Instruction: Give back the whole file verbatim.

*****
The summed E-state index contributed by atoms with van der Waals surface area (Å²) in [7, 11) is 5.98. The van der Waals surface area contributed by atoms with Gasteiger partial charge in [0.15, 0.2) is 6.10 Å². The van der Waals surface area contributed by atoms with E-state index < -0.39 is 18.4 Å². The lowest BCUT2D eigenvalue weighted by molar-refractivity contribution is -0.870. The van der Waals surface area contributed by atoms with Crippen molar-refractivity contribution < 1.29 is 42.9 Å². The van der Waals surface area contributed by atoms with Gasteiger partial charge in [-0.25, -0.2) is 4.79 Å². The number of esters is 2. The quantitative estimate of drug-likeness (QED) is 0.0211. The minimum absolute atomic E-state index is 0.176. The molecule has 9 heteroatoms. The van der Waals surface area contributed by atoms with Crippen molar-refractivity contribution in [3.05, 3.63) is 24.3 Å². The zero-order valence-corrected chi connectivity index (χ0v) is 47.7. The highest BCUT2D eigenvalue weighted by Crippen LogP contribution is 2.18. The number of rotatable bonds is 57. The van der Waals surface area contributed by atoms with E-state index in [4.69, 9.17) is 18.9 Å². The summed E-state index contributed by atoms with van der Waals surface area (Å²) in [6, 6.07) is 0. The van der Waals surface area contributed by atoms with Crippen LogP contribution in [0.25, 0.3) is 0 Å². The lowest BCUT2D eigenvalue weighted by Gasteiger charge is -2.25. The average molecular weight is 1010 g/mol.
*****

The summed E-state index contributed by atoms with van der Waals surface area (Å²) in [7, 11) is 5.98. The van der Waals surface area contributed by atoms with Gasteiger partial charge in [0.15, 0.2) is 6.10 Å². The van der Waals surface area contributed by atoms with E-state index < -0.39 is 18.4 Å². The lowest BCUT2D eigenvalue weighted by molar-refractivity contribution is -0.870. The van der Waals surface area contributed by atoms with Crippen molar-refractivity contribution < 1.29 is 42.9 Å². The van der Waals surface area contributed by atoms with Gasteiger partial charge in [-0.25, -0.2) is 4.79 Å². The number of esters is 2. The quantitative estimate of drug-likeness (QED) is 0.0211. The minimum absolute atomic E-state index is 0.176. The molecule has 9 heteroatoms. The van der Waals surface area contributed by atoms with Crippen molar-refractivity contribution in [3.05, 3.63) is 24.3 Å². The zero-order valence-corrected chi connectivity index (χ0v) is 47.7. The highest BCUT2D eigenvalue weighted by Crippen LogP contribution is 2.18. The number of rotatable bonds is 57. The van der Waals surface area contributed by atoms with E-state index in [4.69, 9.17) is 18.9 Å². The summed E-state index contributed by atoms with van der Waals surface area (Å²) in [6, 6.07) is 0. The van der Waals surface area contributed by atoms with Crippen LogP contribution in [0.25, 0.3) is 0 Å². The lowest BCUT2D eigenvalue weighted by Gasteiger charge is -2.25. The average molecular weight is 1010 g/mol.